Cost of Living

The sneaky science behind the impulse shopping aisle

Some retailers force customers to walk through a maze of irresistible snacks and scented candles before paying for what they actually came for — and that's deliberate. We also talk about celebrity endorsements and speak to Scotiabank's chief economist about the weird year that was for the Canadian economy.

The Cost of Living for December 18, 2022

A maze of irresistible products line the checkout aisle in a HomeSense in Calgary, Alta.
A maze of irresistible products line the checkout aisle in a HomeSense in Calgary, Alta. (Danielle Nerman/CBC)

The Cost of Living ❤s money — how it makes (or breaks) us. 
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If it's good enough for celebs, is it good enough for you?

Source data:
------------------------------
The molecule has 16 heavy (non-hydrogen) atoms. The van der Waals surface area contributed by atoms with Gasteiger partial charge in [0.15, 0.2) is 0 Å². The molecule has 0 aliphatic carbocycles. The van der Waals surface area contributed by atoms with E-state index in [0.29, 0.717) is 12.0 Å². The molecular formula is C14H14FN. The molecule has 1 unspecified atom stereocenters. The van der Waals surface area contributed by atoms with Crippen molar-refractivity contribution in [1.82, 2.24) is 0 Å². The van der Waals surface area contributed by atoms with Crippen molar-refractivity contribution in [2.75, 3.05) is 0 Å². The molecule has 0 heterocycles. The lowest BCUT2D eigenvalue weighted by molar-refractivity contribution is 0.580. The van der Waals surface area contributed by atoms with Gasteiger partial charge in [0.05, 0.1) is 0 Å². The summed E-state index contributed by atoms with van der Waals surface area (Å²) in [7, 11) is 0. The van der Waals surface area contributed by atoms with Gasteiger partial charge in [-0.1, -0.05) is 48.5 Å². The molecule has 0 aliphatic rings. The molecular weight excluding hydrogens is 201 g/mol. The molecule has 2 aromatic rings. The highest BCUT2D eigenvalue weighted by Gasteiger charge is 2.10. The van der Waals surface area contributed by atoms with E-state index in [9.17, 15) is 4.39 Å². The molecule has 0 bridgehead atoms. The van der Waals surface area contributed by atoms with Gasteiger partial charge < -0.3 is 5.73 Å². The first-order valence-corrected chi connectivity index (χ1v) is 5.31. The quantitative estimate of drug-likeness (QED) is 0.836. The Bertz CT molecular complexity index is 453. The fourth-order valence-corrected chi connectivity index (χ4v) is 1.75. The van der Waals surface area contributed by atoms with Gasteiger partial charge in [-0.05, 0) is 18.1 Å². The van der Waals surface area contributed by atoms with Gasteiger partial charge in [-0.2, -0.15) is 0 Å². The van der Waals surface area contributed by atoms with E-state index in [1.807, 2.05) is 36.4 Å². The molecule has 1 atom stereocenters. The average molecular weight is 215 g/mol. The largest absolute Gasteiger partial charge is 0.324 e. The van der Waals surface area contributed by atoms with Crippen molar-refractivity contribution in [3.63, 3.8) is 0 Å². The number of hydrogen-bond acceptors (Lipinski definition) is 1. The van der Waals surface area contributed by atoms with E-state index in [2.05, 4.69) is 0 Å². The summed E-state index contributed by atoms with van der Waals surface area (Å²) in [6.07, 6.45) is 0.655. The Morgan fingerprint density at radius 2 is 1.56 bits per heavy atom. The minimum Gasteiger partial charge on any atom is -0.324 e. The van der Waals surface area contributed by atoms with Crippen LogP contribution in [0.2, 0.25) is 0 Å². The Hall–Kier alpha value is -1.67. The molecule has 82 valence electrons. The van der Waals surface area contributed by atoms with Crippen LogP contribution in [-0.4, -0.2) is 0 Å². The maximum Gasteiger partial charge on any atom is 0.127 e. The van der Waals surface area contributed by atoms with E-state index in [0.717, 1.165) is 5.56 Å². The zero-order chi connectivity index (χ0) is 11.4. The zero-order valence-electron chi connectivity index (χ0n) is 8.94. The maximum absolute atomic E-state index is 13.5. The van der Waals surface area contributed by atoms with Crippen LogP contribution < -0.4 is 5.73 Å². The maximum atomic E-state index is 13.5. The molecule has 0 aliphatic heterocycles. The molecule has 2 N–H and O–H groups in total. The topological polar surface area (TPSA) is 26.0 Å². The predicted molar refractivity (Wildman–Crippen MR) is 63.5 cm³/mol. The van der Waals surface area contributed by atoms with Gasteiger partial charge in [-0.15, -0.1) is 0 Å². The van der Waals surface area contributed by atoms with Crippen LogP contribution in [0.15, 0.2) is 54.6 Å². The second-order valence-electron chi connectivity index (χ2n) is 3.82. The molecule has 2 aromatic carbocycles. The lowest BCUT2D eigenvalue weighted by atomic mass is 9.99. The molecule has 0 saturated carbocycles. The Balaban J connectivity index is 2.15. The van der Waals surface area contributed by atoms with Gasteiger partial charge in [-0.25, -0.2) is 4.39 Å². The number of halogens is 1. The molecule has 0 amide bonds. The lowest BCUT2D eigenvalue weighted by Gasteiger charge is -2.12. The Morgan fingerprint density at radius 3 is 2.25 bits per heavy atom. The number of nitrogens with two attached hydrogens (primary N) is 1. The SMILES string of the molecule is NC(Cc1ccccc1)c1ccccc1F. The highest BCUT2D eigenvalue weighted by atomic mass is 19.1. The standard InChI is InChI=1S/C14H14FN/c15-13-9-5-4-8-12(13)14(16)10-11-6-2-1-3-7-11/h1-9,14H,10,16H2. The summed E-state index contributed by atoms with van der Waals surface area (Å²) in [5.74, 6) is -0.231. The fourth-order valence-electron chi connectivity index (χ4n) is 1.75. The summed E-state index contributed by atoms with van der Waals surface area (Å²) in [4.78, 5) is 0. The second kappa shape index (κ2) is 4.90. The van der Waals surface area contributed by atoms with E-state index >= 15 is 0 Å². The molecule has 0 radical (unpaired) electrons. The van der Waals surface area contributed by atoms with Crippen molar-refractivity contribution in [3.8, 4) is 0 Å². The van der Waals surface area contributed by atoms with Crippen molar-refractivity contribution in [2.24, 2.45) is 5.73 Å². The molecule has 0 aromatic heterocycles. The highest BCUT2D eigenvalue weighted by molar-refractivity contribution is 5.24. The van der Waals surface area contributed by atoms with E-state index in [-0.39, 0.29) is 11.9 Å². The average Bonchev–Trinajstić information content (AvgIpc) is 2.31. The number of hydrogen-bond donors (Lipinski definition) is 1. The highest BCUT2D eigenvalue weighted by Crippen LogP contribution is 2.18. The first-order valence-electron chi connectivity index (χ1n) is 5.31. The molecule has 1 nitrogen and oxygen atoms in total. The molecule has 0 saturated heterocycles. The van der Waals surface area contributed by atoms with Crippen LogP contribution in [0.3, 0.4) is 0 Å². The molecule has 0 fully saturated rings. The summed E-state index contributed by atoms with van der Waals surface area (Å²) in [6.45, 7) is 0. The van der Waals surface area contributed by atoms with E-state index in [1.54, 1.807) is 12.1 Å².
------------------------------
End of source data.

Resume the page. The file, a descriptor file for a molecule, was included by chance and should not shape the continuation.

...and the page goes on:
Brands have paid celebrities to endorse products forever. But why do we care what Taylor Swift says about Diet Coke? Or Shaquille O'Neal thinks about crypto?

Paul Haavardsrud talks to the University of Rhode Island's Lauren Labrecque about what happens in our consumer brains, and hearts, when we see a celebrity endorse a product. And he asks Gene Simmons (yes, THAT Gene Simmons) what he thinks.

Why retailers want us to indulge our impulses   

Even the most disciplined shopper makes an impulsive purchase once in a while — and that's just fine with retailers. In fact, stores like HomeSense, Canadian Tire and Sephora are banking on it.

That's why going to the checkout means snaking through a maze filled with stuff that's hard to resist. And also, lentil chips.

'22, the economy and you

This year was a real mixed bag for the Canadian economy. The cost of groceries, gas and just about everything else went up. But in other ways, the economy was remarkably resilient.

Paul Haavardsrud talks to Jean-Francois Perrault, the chief economist for Scotiabank about the wacky year that was.

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